It’s rarely a good sign when banks are in the news. That’s certainly the case with the headlines generated by the recent high-profile closures of Silicon Valley Bank, Signature Bank, and Silvergate.
Taken together, these closures have raised a bevy of questions, ranging from broad concerns about the overall health of the financial system to more specific queries related to the banks’ investing strategies.
Among these questions is what role, if any, the institutions’ support for and celebration of radical gender and racial ideologies had in their downfall. For most of the year leading up to its demise, for instance, SVB failed to staff its chief risk officer position in the U.S., while the administrator filling a similar position at the bank’s U.K. affiliate spent what seems to be an inordinate amount of company resources promoting LGBT causes and programs.
SVB’s outsize emphasis on promoting contentious issues is also evident in its corporate giving. According to data compiled by the Claremont Institute, from 2019 to its collapse, SVB allocated more than $70 million to racially divisive organizations such as Black Lives Matter and other critical race theory-dependent groups. And that is just a drop in the bucket of the $83 billion total that corporate executives across the country have given to the self-avowed (and remarkably consistent) Marxist organizers of BLM.
The nation’s largest bank, Chase, also committed more than $30 billion to groups such as BLM that heavily promote and rely upon the destructive ideas contained in critical race theory. That’s nearly $12 billion more than its nearest competitor, Bank of America, and only adds to Chase’s growing reputation as a self-appointed kingmaker on hotly debated social and political issues.
This is something that former U.S. senator, U.S. ambassador-at-large for international religious freedom, and Kansas Gov. Sam Brownback (R) knows firsthand. Chase suddenly and inexplicably closed his nonprofit group's bank account last year. Weeks afterward, when Chase finally engaged with his group, the National Committee for Religious Freedom, it said that the group must betray the privacy of its donors for the bank to even consider reopening the account.
Chase’s reasons for canceling NCRF’s account and introducing additional requirements started out as dubious, and as time went on and pressure mounted, the bank’s story changed several times. Suffice it to say, it’s difficult to imagine a scenario in which Chase made its initial decision to cancel the account on any grounds other than political or anti-religious bias.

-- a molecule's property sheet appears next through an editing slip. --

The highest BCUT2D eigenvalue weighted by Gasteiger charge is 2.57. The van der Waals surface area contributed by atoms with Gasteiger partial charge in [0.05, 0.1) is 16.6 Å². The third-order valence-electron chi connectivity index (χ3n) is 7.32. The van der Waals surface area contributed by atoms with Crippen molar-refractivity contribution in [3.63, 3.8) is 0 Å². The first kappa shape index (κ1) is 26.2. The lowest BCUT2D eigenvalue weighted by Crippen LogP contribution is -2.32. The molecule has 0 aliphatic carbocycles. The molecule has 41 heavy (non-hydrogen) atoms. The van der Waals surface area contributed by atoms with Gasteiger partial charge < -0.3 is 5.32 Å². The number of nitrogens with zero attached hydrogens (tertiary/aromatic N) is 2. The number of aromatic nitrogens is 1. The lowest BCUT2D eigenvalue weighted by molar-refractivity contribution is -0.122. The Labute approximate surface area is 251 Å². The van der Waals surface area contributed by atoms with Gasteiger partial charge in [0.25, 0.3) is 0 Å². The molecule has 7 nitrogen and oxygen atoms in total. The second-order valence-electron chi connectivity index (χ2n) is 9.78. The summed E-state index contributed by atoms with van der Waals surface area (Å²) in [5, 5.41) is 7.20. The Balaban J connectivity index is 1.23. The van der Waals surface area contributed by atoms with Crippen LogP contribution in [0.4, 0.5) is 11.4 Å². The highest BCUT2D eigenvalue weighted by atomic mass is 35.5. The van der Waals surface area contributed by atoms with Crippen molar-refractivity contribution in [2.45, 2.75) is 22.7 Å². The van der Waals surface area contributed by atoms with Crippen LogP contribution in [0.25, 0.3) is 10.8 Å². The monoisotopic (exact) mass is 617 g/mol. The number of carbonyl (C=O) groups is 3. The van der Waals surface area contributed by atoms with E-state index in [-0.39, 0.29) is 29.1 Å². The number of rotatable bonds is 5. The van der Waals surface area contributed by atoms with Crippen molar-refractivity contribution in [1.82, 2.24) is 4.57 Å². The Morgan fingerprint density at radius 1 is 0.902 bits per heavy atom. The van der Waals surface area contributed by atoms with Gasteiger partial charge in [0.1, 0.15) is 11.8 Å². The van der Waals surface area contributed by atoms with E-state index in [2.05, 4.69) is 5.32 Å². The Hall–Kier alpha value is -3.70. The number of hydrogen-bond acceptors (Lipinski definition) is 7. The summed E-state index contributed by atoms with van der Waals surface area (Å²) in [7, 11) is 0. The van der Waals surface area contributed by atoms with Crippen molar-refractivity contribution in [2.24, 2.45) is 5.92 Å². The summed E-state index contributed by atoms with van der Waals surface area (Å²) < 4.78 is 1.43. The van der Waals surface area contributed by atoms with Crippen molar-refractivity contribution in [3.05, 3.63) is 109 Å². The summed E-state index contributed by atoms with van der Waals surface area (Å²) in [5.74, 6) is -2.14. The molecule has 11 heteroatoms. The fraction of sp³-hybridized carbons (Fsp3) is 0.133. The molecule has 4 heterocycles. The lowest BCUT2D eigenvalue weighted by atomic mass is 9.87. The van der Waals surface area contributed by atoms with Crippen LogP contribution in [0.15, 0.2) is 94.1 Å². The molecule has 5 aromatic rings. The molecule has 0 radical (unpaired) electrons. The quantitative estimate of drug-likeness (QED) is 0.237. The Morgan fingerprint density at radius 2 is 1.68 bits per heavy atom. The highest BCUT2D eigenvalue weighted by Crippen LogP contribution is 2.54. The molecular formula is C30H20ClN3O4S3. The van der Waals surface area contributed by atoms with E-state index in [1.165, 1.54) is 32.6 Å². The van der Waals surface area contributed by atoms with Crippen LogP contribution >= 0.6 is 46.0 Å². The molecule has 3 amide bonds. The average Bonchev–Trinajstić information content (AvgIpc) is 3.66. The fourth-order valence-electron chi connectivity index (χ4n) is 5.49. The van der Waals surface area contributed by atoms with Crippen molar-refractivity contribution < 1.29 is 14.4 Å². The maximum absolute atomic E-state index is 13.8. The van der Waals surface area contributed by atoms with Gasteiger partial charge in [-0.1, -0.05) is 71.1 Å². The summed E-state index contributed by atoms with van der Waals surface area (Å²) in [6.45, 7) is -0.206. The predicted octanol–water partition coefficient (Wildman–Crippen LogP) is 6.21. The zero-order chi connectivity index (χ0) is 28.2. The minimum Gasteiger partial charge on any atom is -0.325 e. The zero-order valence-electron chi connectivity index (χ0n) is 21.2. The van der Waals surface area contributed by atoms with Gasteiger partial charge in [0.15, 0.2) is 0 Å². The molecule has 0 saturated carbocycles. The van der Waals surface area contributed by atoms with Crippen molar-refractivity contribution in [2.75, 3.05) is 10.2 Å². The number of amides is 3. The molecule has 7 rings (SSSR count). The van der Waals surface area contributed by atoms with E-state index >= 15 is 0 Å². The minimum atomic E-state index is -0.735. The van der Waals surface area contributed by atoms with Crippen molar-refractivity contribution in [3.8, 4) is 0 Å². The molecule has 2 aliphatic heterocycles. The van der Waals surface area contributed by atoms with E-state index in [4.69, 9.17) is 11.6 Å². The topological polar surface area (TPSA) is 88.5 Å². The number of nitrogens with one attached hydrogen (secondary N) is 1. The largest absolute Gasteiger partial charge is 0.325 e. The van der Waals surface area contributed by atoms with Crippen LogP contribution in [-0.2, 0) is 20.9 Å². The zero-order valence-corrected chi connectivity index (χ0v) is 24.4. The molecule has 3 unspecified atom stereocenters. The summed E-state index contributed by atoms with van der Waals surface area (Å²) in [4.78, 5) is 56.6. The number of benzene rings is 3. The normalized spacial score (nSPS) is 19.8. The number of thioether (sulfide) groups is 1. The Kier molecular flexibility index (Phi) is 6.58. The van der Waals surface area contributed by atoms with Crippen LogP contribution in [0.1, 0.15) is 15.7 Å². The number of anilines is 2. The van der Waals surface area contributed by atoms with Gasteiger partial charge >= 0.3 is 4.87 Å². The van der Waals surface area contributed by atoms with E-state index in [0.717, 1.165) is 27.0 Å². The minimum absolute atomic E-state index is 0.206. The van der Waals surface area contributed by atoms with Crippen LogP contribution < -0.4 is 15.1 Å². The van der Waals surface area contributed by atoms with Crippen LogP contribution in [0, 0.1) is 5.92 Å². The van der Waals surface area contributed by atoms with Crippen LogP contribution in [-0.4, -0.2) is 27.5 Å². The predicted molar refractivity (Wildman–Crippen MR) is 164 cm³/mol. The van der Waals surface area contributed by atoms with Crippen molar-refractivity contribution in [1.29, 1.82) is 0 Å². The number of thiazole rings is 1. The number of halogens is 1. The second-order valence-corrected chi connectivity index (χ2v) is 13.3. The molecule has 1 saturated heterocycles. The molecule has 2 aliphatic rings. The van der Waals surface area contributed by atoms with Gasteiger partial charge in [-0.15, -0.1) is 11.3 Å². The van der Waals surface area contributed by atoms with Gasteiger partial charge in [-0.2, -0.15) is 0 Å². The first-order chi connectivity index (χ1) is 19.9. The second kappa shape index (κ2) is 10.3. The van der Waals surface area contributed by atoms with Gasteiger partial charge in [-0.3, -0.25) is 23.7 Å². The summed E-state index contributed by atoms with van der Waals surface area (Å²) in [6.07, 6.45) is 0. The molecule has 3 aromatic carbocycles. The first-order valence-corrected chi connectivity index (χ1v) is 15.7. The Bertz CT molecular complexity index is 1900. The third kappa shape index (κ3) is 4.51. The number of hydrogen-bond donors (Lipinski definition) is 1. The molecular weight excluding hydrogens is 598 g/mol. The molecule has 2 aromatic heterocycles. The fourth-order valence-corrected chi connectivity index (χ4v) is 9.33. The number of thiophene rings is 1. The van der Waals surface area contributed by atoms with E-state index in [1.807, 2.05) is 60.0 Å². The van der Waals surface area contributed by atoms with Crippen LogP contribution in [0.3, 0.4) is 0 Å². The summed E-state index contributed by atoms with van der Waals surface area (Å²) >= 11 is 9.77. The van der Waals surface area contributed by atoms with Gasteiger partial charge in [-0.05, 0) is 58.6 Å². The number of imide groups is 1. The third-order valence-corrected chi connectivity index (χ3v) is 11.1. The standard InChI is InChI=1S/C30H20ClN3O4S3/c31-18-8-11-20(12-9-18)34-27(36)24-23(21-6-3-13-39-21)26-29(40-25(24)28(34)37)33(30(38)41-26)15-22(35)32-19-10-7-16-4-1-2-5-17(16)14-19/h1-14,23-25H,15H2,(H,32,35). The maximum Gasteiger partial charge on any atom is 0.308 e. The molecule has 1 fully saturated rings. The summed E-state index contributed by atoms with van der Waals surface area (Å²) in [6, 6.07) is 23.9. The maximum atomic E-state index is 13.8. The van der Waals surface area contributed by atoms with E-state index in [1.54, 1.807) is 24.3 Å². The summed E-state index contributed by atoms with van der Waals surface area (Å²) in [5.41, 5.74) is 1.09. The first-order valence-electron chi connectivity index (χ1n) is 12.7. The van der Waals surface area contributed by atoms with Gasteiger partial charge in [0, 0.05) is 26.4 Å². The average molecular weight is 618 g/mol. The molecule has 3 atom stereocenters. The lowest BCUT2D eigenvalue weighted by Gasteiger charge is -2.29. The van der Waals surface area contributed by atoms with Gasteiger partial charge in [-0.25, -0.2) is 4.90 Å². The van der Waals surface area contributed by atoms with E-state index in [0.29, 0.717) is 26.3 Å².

Brownback’s experience isn’t unique. In 2019, the bank famously buckled to fringe political interests by announcing it would “no longer bank the private prison industry.” That same year, it initially denied payment processing services to mainstream GOP-affiliated group Defense of Liberty before backing down and allowing payments to process. A pair of similar incidents — involving former Gen. Michael Flynn and the Arkansas Family Council— occurred in 2021.
A grassroots campaign NCRF launched has resulted in numerous reports from everyday Americans who say their Chase accounts have been closed under similar circumstances.
As Nebraska State Treasurer John Murante and financial officers from 12 other states noted in a recent letter to Chase CEO Jamie Dimon, financial institutions cannot use political ideology to decide who can access their own bank accounts. In addition to calling on Chase to end its apparent pattern of viewpoint discrimination in banking, Murante also urged Dimon to make good on his long-held commitment to shareholder transparency by participating in the survey portion of the Viewpoint Diversity Score Business Index, which evaluates corporate policies, practices, and activities to determine whether companies respect their stakeholders’ freedom of expression and freedom of religion or belief as a standard part of doing business.
Megabanks such as Chase receive wide-reaching government benefits, including FDIC insurance rates, subsidies, bailouts, and an anti-competitive chartering system. If Chase cannot correct course on its own, state and federal officials will have no choice but to take decisive action to hold Chase accountable for its politically motivated banking decisions.
As the high-profile failures of SVB and others remind us, the public relies on bank executives to act responsibly and even-handedly. When they neglect to do so — including by elevating political agendas over fiduciary interests — they jeopardize far more than just their own bottom lines.